It’s a beautiful feeling when you’ve spent hours on top of hours perfecting your beautiful new Facebook ads and sending it off into the wilderness. You’ve got a huge bright red button, the universally accepted blue background, and you wrote “FREE” three times in the ad copy. This will surely work!
But then the click-through rate dropped by .5%? HOW?
That confusion and disappointment of seeing your ad go wrong when you theoretically followed every single guideline to create the perfect ads, I’ve felt that same confusion and disappointment too many times throughout my career (I’ve designed 10,000+ Facebook ads).
Here’s what I’ve learned: Those textbook guidelines aren’t always the right rules to implement on your campaigns or your company. I’m going to share with you the seven biggest lessons that I’ve learned so that you can create Facebook ads that deliver the results you need.
1. It’s never about the colors, it’s always about the contrast
Over the years, I’ve read many blog posts and Facebook specialists debate about the best colour to use for a button. Based on all of my research, the best colour to use is lime green.
I’m kidding! (Please don’t use lime green)
There is no concrete or quick answer to this and it all depends on your audience and a little fundamental design principle known as contrast.
This particular study conducted by Hubspot, compares red buttons vs. green buttons. The study found that the red button performed and converted a lot better than the green button. A closer look at their designs reveals that Performable’s (company used to test) logo and website contained a lot of green. Red contrasts well with green.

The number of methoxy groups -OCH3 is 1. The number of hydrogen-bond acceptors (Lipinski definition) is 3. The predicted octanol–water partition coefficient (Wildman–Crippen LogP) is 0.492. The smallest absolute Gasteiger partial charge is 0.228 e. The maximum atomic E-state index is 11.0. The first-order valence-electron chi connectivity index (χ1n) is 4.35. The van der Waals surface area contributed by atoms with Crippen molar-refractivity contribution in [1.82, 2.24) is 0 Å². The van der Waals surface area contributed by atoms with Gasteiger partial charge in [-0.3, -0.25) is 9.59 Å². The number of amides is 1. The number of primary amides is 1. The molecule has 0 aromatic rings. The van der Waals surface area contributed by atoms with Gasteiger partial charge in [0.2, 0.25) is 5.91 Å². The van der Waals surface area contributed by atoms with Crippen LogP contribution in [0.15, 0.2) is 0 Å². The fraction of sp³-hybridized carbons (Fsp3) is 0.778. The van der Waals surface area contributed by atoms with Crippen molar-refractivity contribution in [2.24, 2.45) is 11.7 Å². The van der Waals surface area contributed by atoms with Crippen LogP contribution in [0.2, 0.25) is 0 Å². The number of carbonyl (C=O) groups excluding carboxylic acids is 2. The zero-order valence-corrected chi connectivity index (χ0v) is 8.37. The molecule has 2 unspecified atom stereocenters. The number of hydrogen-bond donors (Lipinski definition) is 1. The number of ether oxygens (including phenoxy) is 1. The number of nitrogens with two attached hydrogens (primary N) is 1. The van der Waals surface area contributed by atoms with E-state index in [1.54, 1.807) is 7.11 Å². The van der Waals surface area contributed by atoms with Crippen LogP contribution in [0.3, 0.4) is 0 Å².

The easiest way to find contrasting colors is to revisit our old childhood friend, the color wheel.
The first step is to find the most dominant color in your ad, and switch to the exact opposite end of the colour wheel to find the contrasting color.
You can create contrast in your ads without using colour—you can also modify effectivenes with things like brightness, saturation, and scale to make your buttons stand out more. You can also create high-performing ads that don’t even have buttons, but we’ll get into that in the next section of this article.
2. Keep it simple
Communicating your message in the simplest and cleanest way is one of the most critical ways to creating successful ad creatives. If a prospective client isn’t able to immediately understand your ad, they’re not going to click, or even remember it.
It’s critical to understand exactly what your audience will see first. Facebook ads that are placed in mobile will only show the audience three lines of text, compared to the seven that could be previously viewed. Facebook users can now click to show more of the text. Photos and videos will have a 4:5 aspect ratio, at most, compared to the previous 2:3.
3. Context is key
It’s crucial to consider and understand the context in which your Facebook ad will be displayed and consumed when you start brainstorming design themes. When I first started with Business Marketing Experts and worked with my first client, I was just beginning to get a feel of their brand, I was tasked with making some new Facebook ads. I felt really good about how clean, polished and modern my ads looked. I was positive it would perform really well.
It didn’t perform well at all. I went back to the drawing board. What’s the secret ingredient missing here? It’s context! While that particular ad looked great, I didn’t consider how the ad would be consumed and the ad felt too much like an ad and not a part of their experience.